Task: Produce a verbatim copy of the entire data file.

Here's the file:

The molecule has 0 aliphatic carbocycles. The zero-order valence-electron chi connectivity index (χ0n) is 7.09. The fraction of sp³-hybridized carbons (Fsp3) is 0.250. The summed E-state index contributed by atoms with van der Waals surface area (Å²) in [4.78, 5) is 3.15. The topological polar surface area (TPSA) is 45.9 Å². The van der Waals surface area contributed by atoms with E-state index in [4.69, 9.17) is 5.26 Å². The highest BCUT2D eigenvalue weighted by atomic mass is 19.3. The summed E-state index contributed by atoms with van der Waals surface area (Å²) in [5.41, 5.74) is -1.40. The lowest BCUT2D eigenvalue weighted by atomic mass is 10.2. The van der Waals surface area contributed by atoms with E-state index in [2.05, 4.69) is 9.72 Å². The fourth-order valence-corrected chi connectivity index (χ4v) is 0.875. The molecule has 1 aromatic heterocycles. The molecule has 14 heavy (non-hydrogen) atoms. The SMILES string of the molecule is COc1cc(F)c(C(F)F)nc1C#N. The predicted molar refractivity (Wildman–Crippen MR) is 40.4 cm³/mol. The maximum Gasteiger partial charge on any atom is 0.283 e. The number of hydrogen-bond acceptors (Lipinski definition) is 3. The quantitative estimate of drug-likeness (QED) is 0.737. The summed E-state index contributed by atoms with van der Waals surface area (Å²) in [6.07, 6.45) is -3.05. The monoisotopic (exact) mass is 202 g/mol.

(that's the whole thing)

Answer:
The molecule has 0 aliphatic carbocycles. The zero-order valence-electron chi connectivity index (χ0n) is 7.09. The fraction of sp³-hybridized carbons (Fsp3) is 0.250. The summed E-state index contributed by atoms with van der Waals surface area (Å²) in [4.78, 5) is 3.15. The topological polar surface area (TPSA) is 45.9 Å². The van der Waals surface area contributed by atoms with E-state index in [4.69, 9.17) is 5.26 Å². The highest BCUT2D eigenvalue weighted by atomic mass is 19.3. The summed E-state index contributed by atoms with van der Waals surface area (Å²) in [5.41, 5.74) is -1.40. The lowest BCUT2D eigenvalue weighted by atomic mass is 10.2. The van der Waals surface area contributed by atoms with E-state index in [2.05, 4.69) is 9.72 Å². The fourth-order valence-corrected chi connectivity index (χ4v) is 0.875. The molecule has 1 aromatic heterocycles. The molecule has 14 heavy (non-hydrogen) atoms. The SMILES string of the molecule is COc1cc(F)c(C(F)F)nc1C#N. The predicted molar refractivity (Wildman–Crippen MR) is 40.4 cm³/mol. The maximum Gasteiger partial charge on any atom is 0.283 e. The number of hydrogen-bond acceptors (Lipinski definition) is 3. The quantitative estimate of drug-likeness (QED) is 0.737. The summed E-state index contributed by atoms with van der Waals surface area (Å²) in [6.07, 6.45) is -3.05. The monoisotopic (exact) mass is 202 g/mol.